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Short communication

One human foot is surgically cut off each 30 seconds in the world because of the artery destruction by peripheral artery disease (PAD) in the world [1]. To rescue PAD-affected ischemic feet, arterial blood should be retrogradely introduced into venous blood vessels in the foot. But it may be difficult for readers to accept such a strange statement, since oxygen is normally supplied only by the arterial blood flowing through arterial micro-vessels.

However, since in PAD patients their arterial system is destroyed by the disease, blood cannot flow into the arterial micro-vessel system in the foot and fails to supply oxygen to foot muscles. On the other hand, veins remain still open in PAD-affected patients. It can repeat cell recruitment and branching, anastomosing to reform the oxygen supply route fine venular networks and effective in reforming as oxygen supply route for surrounding muscle tissues. The venous system has the capacity to rearrange the oxygen supply route.

1.  Blood flow and Oxygen can be transported to the living tissues via venous route as suggested by a thermal camera

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Figure 1. Examples of thermo-camera recordings obtained in the control A and DVA feet B.

A:  The right femoral artery and vein remained untouched, 30.6°C, while the left femoral artery was ligated in the left foot, 28.7°C for control. The left femoral artery was ligated but the left untouched.

B:  Venous valves in the left femoral vein were destroyed. The skin temperature on the right foot was 24.6 °C. The femoral artery blood was forced to flow retrograde through the left femoral vein. The white colouring of the left foot indicated the rise in the skin temperature to 32.5°C i.e. the increase in the local blood flow. More oxygen is brought to the left foot tissue by the retrograde blood flow.

2.  How to anastomose the femoral artery and vein in rats

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Figure 2. After destruction of the venous valves the incision in the femoral vein and artery were opposed in a side-to-side manner and the vessels stitched together under microscopic control, using 11-0 monofilament nylon in a continuous running suture. The vein was closed in the proximal position. This procedure formed an opening from artery to vein. The removal of the clamps caused an immediate flow of arterial blood into the femoral vein and its dilation (quick warming of the skin). The surrounding skin became pink

3.  A cine angiographic confirmation of the no inflow of the arterial blood to the vein with intact femoro/popliteal valves and the inflow to the periphery with destructed valves in the left hind limb. The arterio-venous anastomosis formation and valve destruction were made.

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Figure 3. A cine angiographic confirmation of the no inflow of the arterial blood to the vein with intact femoro/popliteal valves and the inflow to the periphery with destructed valves in the left hind limb. The arterio-venous anastomosis formation and valve destruction were made.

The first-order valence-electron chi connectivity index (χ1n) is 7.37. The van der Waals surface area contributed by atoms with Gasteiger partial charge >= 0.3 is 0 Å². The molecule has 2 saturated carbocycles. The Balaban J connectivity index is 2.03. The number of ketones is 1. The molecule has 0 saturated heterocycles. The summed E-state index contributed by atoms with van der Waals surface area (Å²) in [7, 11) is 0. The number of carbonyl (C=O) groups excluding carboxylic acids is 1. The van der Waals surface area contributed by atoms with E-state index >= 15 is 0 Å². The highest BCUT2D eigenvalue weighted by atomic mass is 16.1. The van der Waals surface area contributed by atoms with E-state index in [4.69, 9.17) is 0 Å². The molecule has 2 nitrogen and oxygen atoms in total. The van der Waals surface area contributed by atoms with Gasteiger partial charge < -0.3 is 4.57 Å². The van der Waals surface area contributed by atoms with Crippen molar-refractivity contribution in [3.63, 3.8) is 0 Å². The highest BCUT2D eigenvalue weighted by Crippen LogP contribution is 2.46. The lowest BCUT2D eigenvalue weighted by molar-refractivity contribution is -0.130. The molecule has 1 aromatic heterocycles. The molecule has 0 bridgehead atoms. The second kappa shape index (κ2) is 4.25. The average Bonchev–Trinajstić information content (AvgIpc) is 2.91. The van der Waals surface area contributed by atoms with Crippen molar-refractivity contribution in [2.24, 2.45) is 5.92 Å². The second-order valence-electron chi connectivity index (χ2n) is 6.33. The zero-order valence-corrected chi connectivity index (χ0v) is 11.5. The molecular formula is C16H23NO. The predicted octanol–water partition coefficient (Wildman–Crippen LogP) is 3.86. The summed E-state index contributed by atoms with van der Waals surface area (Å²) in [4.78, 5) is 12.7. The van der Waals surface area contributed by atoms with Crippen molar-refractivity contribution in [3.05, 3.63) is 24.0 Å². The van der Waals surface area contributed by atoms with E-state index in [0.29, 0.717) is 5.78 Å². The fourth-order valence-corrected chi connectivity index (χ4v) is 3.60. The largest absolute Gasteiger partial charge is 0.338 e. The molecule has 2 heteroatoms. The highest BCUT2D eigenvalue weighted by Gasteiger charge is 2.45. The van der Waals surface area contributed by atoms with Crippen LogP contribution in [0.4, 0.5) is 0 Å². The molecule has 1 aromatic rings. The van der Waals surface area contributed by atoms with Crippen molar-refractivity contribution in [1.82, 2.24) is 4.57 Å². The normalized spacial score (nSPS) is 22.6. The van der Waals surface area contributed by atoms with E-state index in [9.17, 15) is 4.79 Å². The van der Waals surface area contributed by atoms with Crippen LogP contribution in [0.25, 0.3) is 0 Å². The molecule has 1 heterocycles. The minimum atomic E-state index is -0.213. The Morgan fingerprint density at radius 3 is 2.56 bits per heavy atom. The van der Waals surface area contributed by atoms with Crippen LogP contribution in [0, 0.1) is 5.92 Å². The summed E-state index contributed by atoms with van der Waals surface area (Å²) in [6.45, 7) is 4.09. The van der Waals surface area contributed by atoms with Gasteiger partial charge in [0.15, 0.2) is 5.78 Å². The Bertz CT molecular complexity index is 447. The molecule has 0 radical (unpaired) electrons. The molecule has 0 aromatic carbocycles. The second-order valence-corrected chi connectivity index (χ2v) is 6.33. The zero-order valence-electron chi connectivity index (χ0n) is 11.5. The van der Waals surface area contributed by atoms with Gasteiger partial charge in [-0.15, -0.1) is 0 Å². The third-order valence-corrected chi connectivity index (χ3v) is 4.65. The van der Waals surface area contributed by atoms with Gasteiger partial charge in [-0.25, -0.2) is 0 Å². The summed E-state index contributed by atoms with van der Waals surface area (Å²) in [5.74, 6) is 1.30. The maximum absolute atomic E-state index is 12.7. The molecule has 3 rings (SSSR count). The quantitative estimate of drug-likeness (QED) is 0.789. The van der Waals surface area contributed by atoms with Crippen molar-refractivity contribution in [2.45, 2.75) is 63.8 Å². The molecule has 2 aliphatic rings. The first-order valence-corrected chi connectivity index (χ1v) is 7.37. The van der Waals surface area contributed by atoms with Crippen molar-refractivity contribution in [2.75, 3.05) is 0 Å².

4.  What is the final result? Recovery of the foot!

An example of a rescued foot and re-established micro vascular networks in a human PAD patient. (Cited from Sasajima et al. [2-5]

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Figure 4. An example of a rescued foot and re-established micro vascular networks in the foot of a human PAD patient and the angiographic confirmation of the blood flow into the re-established vascular network (Sasajima et al.). A branch of the tibial artery was grafted to a branch of saphenous vein. The re-established arterial net could be confirmed.

The wound was covered with the healthy skin flap prepared on the patient’s healthy abdominal skin. New blood vessels grew up from the vascular endothelial cells. Probably endothelial growth factor released from the fresh skin flap stimulated the growth of new micro-vessels and vascular growth factor for foot skin and muscle.

Calculation of the diffusion front in the venular network [6, 7] suggested that the oxygen diffusion front covered the tissue cylinder.

References

  1. Boulton AJ, Vileikyte L, Ragnarson-Tennvall G, Apelqvist J (2005) The global burden of diabetic foot disease. Lancet 366: 1719–1724. [crossref]
  2. Sasajima T, Azuma N, Uchida H, et al. (2010) Combined distal venous arterialization and free flap for patients with extensive tissue loss. Annals of Vascular Surgery 24: 373–81
  3. Koyama T, Sasajima T, Kikuchi S (2016) Oxygen transport to diseased hind limb: A comparison of medical treatments. Medical Research Archives 4: 2–16.
  4. Sasajima T, Koyama T2 (2013) Biological maintenance of distal vein arterialization. Adv Exp Med Biol 765: 245–250. [crossref]
  5. Koyama T, Sasajima T (2012) Retrograde perfusion of the hind leg in diabetic patients suffering from arteriosclerotic obliterance: theoretical considerations of oxygen. Adv Exp Med Biol 737: 259–262.
  6. Engelson ET, Schmid-Schönbein GW, Zweifach BW (1985) The microvasculature in skeletal muscle. III. Venous network anatomy in normotensive and spontaneously hypertensive rats. Int J Microcirc Clin Exp 4: 229–248. [crossref]
  7. Koyama T, Sugihara-Seki M, Sasajima T, Kikuchi S (2014) Venular valves and retrograde perfusion. Adv Exp Med Biol 812: 317–323. [crossref

Article Type

Short Communication

Publication history

Received: December 09, 2017
Accepted: December 19, 2017
Published: December 27, 2017

Citation

Tomiyasu Koyama, Tadahiro Sasajima and Shinsuke Kikuchi (2018) Let’s Repair Peripheral Arterial Disease PAD-affected Blood Vessels by Distal Vein Arterialization. Cardiac Sci Res J Volume 1(1): 1–2

Corresponding author

Tomiyasu koyama
Hokkaido University, Japan;
E-mail: tomkoyamajp@yahoo.co.jp